On June 23, the South China Morning Post reported that Snowden had said the NSA had hacked Chinese mobile-phone companies to collect millions of text messages and had also hacked Tsinghua University in Beijing and the Asian fiber-optic network operator Pacnet. The newspaper said Snowden provided documents that listed details of specific episodes during a four-year period.

and more illegal hacking of private data by the NSA.

so you literally quoted a bunch of stuff that looks impressive and claimed it was illegally released data (implying that the actions taken were/are legal). yeah....no.

edit on 27-6-2013 by Bob Sholtz because: (no reason given)



posted on Jun, 27 2013 @ 05:28 PM
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reply to post by Bob Sholtz
 





your point isn't valid. his leaks are about illegal operations, in-country or not doesn't change that. as we've established, something cannot be classified to hide its illegal aspects.


Proof please. What is illegal? Your ranting has no basis in fact. Until then your simply pontificating. Your argument has no basis in law. Further, fleeing to China or Russia when you worked for the US intelligence community absolutely reeks of common everyday espionage. Snowden is not a hero. If he stayed in the US and faced the consequences i would have more sympathy. We simply do not know what he did, what we do know is, he fled to countries who are diametrically opposed to freedom of the People.

V



posted on Jun, 27 2013 @ 06:07 PM
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reply to post by Variable
 



Proof please. What is illegal?

violating the 4th amendment.


your ranting has no basis in fact. Until then your simply pontificating. Your argument has no basis in law.

lots of opinion coming from someone who claims to want facts.


Further, fleeing to China or Russia when you worked for the US intelligence community absolutely reeks of common everyday espionage.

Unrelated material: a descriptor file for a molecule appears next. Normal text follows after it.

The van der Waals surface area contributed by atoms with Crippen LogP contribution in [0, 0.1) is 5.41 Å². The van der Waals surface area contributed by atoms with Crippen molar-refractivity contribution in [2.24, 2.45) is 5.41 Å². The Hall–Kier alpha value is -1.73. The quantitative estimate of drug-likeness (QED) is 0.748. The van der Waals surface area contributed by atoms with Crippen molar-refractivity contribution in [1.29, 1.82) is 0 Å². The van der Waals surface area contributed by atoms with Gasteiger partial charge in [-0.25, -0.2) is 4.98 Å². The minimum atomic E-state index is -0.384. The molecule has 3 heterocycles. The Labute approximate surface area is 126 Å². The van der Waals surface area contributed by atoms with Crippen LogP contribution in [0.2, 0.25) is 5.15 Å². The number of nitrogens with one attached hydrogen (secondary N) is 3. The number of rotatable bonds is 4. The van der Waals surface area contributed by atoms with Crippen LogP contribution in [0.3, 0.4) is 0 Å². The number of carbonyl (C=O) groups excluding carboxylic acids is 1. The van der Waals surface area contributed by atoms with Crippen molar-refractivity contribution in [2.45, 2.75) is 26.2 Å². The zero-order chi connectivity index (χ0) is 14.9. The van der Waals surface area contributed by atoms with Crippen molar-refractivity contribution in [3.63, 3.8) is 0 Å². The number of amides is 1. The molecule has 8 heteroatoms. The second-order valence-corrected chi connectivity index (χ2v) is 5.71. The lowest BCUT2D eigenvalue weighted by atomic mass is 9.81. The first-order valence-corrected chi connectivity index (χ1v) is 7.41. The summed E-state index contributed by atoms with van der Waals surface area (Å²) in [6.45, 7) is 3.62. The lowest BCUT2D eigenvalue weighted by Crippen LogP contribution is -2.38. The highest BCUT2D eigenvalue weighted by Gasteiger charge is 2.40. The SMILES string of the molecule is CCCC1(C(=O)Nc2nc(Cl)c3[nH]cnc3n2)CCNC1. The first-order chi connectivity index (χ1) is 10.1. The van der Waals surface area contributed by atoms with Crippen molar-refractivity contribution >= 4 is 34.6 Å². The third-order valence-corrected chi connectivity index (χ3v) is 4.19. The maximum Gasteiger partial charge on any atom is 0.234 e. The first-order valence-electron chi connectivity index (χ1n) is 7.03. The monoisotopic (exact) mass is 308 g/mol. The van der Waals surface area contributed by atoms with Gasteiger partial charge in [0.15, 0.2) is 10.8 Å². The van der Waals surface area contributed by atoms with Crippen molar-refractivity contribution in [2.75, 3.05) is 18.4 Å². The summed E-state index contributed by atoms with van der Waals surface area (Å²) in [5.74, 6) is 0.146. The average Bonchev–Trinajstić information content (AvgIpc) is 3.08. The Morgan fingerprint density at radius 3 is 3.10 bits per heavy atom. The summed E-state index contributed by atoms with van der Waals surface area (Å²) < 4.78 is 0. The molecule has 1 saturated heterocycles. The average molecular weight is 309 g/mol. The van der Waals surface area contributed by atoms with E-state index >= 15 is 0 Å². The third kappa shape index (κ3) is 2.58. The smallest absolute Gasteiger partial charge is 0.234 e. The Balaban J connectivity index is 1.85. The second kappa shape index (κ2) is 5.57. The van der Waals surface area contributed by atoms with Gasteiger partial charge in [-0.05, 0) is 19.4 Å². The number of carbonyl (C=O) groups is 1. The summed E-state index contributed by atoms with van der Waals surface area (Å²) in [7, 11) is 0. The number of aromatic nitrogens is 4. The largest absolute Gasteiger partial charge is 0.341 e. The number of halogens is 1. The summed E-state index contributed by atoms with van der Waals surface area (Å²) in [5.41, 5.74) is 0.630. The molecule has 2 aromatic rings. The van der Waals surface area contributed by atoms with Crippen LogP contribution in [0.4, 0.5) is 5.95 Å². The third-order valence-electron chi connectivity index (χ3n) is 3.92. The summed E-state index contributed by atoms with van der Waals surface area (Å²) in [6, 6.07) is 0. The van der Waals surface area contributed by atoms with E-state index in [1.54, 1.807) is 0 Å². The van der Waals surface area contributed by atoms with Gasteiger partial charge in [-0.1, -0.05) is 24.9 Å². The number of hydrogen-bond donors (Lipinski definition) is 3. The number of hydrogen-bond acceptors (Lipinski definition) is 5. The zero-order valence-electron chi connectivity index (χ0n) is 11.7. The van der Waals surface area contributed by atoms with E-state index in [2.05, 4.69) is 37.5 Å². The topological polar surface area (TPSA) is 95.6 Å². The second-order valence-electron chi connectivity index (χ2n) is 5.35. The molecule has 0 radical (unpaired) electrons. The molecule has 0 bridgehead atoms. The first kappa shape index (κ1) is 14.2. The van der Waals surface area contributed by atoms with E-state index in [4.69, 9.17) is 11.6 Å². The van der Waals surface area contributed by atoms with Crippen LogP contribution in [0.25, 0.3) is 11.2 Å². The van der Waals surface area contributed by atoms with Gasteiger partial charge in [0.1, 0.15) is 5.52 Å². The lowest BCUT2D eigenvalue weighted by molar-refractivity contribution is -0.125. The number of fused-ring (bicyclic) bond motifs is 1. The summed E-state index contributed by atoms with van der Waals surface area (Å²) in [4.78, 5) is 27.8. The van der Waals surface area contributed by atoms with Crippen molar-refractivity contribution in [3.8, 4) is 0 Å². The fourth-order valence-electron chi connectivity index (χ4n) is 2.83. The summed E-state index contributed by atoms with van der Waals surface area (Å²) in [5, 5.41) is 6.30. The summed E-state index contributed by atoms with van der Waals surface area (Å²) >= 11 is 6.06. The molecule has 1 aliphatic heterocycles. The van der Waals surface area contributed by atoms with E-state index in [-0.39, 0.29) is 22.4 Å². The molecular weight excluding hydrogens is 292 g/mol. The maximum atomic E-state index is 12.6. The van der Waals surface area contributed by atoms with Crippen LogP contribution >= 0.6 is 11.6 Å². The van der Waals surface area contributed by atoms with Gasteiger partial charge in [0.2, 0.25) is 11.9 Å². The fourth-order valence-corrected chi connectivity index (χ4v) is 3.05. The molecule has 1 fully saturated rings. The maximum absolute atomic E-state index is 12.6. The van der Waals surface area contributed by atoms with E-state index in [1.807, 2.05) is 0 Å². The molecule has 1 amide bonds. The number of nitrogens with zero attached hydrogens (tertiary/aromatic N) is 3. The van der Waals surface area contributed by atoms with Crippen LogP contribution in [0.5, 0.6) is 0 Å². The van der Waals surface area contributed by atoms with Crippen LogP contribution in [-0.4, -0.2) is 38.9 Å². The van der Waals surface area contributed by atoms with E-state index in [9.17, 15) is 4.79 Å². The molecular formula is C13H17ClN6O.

because everyday espionage entails people spilling the beans, not just keeping the documents to sell or supply to another nation.


If he stayed in the US and faced the consequences i would have more sympathy

it's been tried by others in the NSA. they got nowhere, and you've never heard of them. i posted a link to the video in a comment awhile ago. three agents worked in the NSA for decades, attempting to change the system and stop unconstitutional actions. it didn't work.


We simply do not know what he did, what we do know is, he fled to countries who are diametrically opposed to freedom of the People.

like the freedom to be secure in their personal effects, property, papers, etc? if he wanted a country that was opposed to freedom, he wouldn't have left.



posted on Jun, 27 2013 @ 06:32 PM
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reply to post by Bob Sholtz
 





violating the 4th amendment.


Your argument is simply based on opinion. We all have opinions right? They are like a certain nether region.




The Fourth Amendment (Amendment IV) to the United States Constitution is the part of the Bill of Rights which guards against unreasonable searches and seizures, along with requiring any warrant to be judicially sanctioned and supported by probable cause.


4th amendment

So if a FISA court allowed the action it is legal under law right?.
FISA

Therefore, your argument is wholly invalid. Now, you could argue that the FISA court is invalid but that is a tough road to hoe. Your opinion is simply that, an opinion. Until a court agrees with you you have no basis in law. If, and when, a court agrees with you I will back you whole hardheartedly.

V
edit on 6/27/2013 by Variable because: they are.



posted on Jun, 27 2013 @ 08:03 PM
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Originally posted by Bob Sholtz

Originally posted by flyswatter
I told you exactly what he did that was illegal, broke it down based on incident and complete with dates, and gave you the FISA which explicitly permits the types of actions that were taken overseas in the CI operations. I am sorry that you dont agree with it, but thats really not my problem. If you have issues with those things, I suggest you take it up with your local representative and work your way through Congress in an attempt to get FISA repealed.

you stated some actions that he took, you did NOTHING to show that they were illegal, you merely stated that they were illegal.